• Envision Health Partners

COVID-19 & Silver Linings for the US Healthcare System

COVID-19 will change us. It will change our culture, how we interact with one another, what we prioritize. It will change how we work, how we play, how we travel and how we parent. And it will undoubtedly change the face of the US Healthcare System.

Of course, no one can be fully prepared for an emergency and even the US, despite the world’s highest score on the Global Health Security Index(1) fell short in terms of a speedy response in many areas. That said, we wanted to find a way start a conversation about the kinds of positive changes coming as a result of the pandemic, rather than focus on the shortcomings of our system, and of our response.

Who better to enlist to help create a vision of the future, but those on the very front line of this! Envision Health Partners and GLocalMind teamed up to speak with 8 HCPs (Primary Care, Intensivists, Pulmonary Specialist and Emergency Medicine) treating patients with COVID-19 in the US. We are so grateful to each of them – for their service and their enthusiasm to share their thoughts on the long-term impact of this pandemic on our health care system.

So first, we have to acknowledge how our health care practitioners on the front line candidly felt, about dealing with the pandemic. They used these words to describe their feelings.

For all, life has turned topsy-turvy since the pandemic – longer hours, great and deep sadness for the lives lost and a primal fear for their own safety and the safety of their families and loved ones.

Fear was a primary emotion - Several of the doctors feared for their patients, and for themselves during this time – the fear of becoming ill, making own family sick or infecting other patients. There was also fear of running out of protective gear, especially at the peak of the crisis.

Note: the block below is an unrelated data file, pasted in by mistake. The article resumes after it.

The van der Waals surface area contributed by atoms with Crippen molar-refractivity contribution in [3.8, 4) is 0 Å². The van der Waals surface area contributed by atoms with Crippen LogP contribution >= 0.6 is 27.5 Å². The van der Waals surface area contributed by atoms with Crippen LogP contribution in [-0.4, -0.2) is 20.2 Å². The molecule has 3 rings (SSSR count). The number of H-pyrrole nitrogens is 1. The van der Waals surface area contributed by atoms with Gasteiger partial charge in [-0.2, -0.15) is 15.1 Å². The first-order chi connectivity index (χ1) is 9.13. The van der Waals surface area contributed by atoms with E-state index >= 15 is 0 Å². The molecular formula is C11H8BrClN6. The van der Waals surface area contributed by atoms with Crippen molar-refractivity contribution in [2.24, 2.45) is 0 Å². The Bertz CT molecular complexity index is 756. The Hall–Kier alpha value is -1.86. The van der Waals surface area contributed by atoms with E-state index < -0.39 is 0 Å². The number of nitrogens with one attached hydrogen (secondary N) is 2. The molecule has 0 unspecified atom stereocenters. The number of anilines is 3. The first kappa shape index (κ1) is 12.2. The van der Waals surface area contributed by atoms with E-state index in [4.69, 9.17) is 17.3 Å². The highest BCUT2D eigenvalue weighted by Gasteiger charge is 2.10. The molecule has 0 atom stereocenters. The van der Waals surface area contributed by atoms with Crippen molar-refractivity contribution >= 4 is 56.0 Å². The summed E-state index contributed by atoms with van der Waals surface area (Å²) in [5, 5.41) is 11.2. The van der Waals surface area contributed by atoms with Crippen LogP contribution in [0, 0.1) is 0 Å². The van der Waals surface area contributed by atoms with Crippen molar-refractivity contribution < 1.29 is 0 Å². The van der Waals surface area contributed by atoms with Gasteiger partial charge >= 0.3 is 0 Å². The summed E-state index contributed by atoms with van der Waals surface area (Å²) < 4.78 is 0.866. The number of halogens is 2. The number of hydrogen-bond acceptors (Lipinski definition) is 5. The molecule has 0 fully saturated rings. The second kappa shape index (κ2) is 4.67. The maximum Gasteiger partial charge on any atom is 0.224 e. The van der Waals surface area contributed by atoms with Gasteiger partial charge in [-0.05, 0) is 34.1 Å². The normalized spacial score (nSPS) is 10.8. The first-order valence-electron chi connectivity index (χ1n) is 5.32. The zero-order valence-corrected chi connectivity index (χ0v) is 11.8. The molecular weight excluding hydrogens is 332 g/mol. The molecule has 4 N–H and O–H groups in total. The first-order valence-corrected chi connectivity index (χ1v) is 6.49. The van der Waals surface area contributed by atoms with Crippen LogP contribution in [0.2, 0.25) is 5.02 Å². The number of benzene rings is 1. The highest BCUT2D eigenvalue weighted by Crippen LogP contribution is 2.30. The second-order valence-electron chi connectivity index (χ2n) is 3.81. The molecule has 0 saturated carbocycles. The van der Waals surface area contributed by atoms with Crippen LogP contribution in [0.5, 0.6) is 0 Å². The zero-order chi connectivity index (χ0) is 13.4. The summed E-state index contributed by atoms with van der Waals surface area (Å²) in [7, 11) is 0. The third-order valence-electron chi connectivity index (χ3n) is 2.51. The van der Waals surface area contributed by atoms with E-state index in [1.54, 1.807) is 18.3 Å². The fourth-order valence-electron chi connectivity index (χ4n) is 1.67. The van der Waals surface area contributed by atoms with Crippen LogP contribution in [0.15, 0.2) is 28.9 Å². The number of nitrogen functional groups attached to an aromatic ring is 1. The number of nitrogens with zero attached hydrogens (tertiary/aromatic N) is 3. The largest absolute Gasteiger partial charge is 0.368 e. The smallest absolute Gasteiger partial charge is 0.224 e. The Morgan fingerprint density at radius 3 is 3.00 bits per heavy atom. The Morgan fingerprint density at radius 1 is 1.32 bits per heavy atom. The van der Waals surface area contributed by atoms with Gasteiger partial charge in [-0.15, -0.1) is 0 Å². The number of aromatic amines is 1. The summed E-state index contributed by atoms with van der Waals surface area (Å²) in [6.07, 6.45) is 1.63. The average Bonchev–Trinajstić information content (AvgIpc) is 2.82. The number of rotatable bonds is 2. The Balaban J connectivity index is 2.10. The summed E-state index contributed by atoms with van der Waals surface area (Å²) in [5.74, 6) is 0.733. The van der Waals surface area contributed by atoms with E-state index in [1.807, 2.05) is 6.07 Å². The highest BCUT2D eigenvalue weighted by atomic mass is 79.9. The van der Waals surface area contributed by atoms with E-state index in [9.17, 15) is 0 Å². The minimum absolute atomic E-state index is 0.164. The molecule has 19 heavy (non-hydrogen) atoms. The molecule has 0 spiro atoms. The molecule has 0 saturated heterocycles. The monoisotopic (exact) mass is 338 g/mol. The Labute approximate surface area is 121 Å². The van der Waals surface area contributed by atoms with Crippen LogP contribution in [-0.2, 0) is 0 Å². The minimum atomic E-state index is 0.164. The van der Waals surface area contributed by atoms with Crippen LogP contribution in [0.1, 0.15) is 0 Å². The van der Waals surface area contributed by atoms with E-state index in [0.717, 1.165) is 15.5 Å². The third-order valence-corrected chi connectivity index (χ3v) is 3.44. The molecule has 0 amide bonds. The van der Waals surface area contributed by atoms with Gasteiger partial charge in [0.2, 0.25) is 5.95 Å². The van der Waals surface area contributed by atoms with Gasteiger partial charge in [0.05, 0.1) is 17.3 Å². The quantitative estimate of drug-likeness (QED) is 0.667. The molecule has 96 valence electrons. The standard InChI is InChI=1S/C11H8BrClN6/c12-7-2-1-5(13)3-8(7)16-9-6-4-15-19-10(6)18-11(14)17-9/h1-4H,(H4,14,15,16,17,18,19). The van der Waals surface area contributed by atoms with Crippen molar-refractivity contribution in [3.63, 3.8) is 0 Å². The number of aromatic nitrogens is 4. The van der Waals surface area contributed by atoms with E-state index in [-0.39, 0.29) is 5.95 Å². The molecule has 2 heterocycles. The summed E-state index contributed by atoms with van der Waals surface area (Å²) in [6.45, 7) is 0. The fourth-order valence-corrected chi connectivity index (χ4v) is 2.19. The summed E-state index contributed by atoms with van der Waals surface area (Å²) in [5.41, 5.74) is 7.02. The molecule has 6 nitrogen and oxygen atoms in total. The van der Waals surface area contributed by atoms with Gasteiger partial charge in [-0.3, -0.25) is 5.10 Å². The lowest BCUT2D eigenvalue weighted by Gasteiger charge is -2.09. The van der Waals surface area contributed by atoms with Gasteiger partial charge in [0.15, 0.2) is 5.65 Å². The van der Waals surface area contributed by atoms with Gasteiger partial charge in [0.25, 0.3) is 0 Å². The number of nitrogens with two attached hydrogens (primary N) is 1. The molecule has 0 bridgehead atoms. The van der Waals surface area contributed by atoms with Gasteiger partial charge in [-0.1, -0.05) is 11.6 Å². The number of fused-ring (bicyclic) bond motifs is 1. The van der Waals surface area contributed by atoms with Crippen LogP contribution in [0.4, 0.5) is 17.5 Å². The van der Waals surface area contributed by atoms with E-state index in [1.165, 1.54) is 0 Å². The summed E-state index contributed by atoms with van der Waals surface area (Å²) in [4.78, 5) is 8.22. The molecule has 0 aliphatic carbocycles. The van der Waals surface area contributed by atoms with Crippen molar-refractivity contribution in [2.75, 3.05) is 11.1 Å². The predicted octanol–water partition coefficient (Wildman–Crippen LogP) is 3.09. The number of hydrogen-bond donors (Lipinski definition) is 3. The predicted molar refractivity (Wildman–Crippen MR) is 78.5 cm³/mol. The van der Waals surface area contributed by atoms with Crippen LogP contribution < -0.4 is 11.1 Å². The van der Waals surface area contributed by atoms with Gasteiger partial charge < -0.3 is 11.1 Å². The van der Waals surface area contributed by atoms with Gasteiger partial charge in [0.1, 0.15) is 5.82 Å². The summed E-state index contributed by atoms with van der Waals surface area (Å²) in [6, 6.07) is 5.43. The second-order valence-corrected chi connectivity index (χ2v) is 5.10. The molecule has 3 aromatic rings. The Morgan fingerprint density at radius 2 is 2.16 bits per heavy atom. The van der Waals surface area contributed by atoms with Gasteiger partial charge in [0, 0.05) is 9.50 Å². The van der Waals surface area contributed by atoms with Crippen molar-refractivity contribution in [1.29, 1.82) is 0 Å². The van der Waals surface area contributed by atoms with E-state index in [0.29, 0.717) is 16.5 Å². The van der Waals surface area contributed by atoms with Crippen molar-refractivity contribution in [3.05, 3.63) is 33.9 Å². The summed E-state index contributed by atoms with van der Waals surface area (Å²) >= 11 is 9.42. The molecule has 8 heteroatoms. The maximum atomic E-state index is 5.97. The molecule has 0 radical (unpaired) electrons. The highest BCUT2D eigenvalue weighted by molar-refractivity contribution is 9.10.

Physicians also shared the uncertainty they felt around the pandemic – survival rates and if patients were receiving the best care possible; there was also uncertainty about a second wave and if we as a nation, were prepared to handle.

And several were hopeful and upbeat! And every one of them appreciated the opportunity to brainstorm a better tomorrow, and a stronger US healthcare system.

As the world seeks to make sense of the challenge upon us, comparisons to the 1918 Flu pandemic keep arising. These comparisons are usually with regard to the sweeping death rates and the consequences of re-opening too soon, but the 1918 Flu pandemic also changed the face of public health. It led to the origination of national disease reporting systems, revamped health ministries, international coordination and a lessening of a eugenic approach to treatment(2) – many of the underlying principles that we take for granted today. In the spirit of not letting a good crisis be wasted, there will be innovation and transformation from the COVID-19 pandemic.

So, how do we believe the US Health System will change as a result of the COVID-19 pandemic?

Here are some interesting hypotheses we have uncovered in our conversations:

Credible and timely sources of information are sorely lacking; who will step up to this challenge?

  • Government health agencies (WHO, CDC, NIH) must self-examine why information from them is often not considered sufficient, timely or credible?

Health care delivery systems will transform in many ways; the most notable of these is in the area of telemedicine. With COVID-19, globally we found ourselves essentially locked into our homes, unable to access our normal channels of care, offering a giant test case for creative uses of telemedicine – and we witnessed a technology driven transformation - telemedicine is now the boon rather than the bane for patients, health care professionals and insurance companies alike.

  • The pandemic has allowed us even more sharply to see that telemedicine can have benefit in not only chronic care but in also acute situations (monitoring patients to determine if hospitalization is needed, video consultations for ICU patients, monitoring high risk patients in the ICU, monitoring patients after hospital discharge, etc.).

  • Payers have quickly pivoted to cover telemedicine-based services to be seen as doing their part to support pandemic efforts.